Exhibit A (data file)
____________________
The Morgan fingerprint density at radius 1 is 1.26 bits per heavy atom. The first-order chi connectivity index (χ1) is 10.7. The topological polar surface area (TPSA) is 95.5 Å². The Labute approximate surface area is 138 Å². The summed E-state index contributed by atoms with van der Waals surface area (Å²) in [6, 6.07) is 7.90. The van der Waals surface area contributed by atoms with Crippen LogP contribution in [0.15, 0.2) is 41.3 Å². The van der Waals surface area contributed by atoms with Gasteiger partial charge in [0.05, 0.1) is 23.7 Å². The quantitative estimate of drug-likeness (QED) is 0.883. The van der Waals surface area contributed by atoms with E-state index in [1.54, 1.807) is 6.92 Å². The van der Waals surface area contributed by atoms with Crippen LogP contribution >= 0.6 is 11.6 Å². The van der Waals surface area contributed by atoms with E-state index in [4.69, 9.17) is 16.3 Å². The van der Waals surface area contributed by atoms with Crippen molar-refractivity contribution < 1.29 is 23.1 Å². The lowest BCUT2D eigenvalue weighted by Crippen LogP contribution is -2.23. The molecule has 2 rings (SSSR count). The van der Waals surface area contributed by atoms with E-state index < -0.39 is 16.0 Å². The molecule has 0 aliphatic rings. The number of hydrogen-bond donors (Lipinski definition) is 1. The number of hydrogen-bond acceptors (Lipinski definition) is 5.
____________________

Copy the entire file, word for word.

The Morgan fingerprint density at radius 1 is 1.26 bits per heavy atom. The first-order chi connectivity index (χ1) is 10.7. The topological polar surface area (TPSA) is 95.5 Å². The Labute approximate surface area is 138 Å². The summed E-state index contributed by atoms with van der Waals surface area (Å²) in [6, 6.07) is 7.90. The van der Waals surface area contributed by atoms with Crippen LogP contribution in [0.15, 0.2) is 41.3 Å². The van der Waals surface area contributed by atoms with Gasteiger partial charge in [0.05, 0.1) is 23.7 Å². The quantitative estimate of drug-likeness (QED) is 0.883. The van der Waals surface area contributed by atoms with E-state index in [1.54, 1.807) is 6.92 Å². The van der Waals surface area contributed by atoms with Crippen LogP contribution >= 0.6 is 11.6 Å². The van der Waals surface area contributed by atoms with E-state index in [4.69, 9.17) is 16.3 Å². The van der Waals surface area contributed by atoms with Crippen molar-refractivity contribution < 1.29 is 23.1 Å². The lowest BCUT2D eigenvalue weighted by Crippen LogP contribution is -2.23. The molecule has 2 rings (SSSR count). The van der Waals surface area contributed by atoms with E-state index < -0.39 is 16.0 Å². The molecule has 0 aliphatic rings. The number of hydrogen-bond donors (Lipinski definition) is 1. The number of hydrogen-bond acceptors (Lipinski definition) is 5.